News / Asia

UN: Targeted Killings Soar in Afghanistan

Afghan policemen stand guard at the site of an attack by insurgents against the Kabul traffic police headquarters in Kabul, Jan. 21, 2013.
Afghan policemen stand guard at the site of an attack by insurgents against the Kabul traffic police headquarters in Kabul, Jan. 21, 2013.
Sharon Behn
The United Nations says the overall number of civilian casualties in Afghanistan last year went down. The U.N. also reports, however, that the number of civilian casualties in the second half of 2012 rose 13 percent compared with the same period in 2011, while insurgent attacks targeting Afghan government employees last year increased 700 percent. The U.N. says the targeted killing of Afghan civilians is on the rise.

According to the U.N., the decrease in civilian casualties last year resulted from fewer Afghans being caught in crossfire between pro- and anti-government forces, fewer suicide bombings, fewer coalition airstrikes and measures taken to minimize harm to civilians.

Overall, the latest U.N. report looks positive, with a 12 percent drop in civilian casualties. A closer look at the numbers, though, shows the human cost of the conflict has been horrifically high, with nearly 15,000 Afghan civilians killed in the last six years.

Jan Kubis, head of the U.N. Assistance Mission in Afghanistan, said Tuesday in Kabul that the U.N. is willing to work with all parties, including the Taliban, to stop the unacceptable bloodshed.

"We cannot accept that civilians are being killed by improvised explosive devices. We cannot accept that increasingly suicide bombers, including brainwashed children, are used to kill civilians. This is not an Islamic way," said Kubis.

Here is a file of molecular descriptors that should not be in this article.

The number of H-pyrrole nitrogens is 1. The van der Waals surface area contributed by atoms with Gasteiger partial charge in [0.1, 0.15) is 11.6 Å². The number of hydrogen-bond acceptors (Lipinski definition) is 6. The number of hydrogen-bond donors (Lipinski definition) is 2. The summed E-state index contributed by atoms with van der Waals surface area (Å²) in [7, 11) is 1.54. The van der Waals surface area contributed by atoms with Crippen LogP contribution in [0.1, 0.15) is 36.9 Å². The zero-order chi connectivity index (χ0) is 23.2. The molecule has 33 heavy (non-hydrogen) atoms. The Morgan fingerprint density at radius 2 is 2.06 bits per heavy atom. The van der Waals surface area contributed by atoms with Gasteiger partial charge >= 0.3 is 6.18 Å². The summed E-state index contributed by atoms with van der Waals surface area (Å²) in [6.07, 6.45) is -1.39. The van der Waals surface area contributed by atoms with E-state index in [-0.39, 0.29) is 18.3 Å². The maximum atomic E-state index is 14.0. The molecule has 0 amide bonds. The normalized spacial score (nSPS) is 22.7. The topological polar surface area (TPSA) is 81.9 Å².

The vast majority of the civilians killed and injured in Afghanistan in 2012 were the victims of anti-government forces, according to the U.N.'s annual Protection of Civilians in Armed Conflict report. Most of them were killed or maimed by homemade bombs planted in markets and on roads.

Women and children were especially hard-hit, said Georgette Gagnon, the U.N. human rights director in Afghanistan.

"We saw an increase of 20 percent of women and girls killed in the conflict, and the sad reality is that they were killed and injured while going about their daily work, their daily business," said Gagnon.

The report shows that targeted killings of government employees went up a staggering 700 percent. Killings of pro-government civilians, religious and tribal leaders, and those involved in peace and reconciliation efforts, went up more than 100 percent.

The U.N. report also warns that in certain provinces, armed groups and anti-government forces are stepping into a vacuum created by political instability and the departure of international troops. Many of these armed groups are not accountable to anyone.

All in all, 7,559 civilians were killed or injured in Afghanistan in 2012. And the pervasive violence continues to threaten, to disrupt and to damage the lives of Afghan civilians, who the U.N. says often have nowhere to turn.

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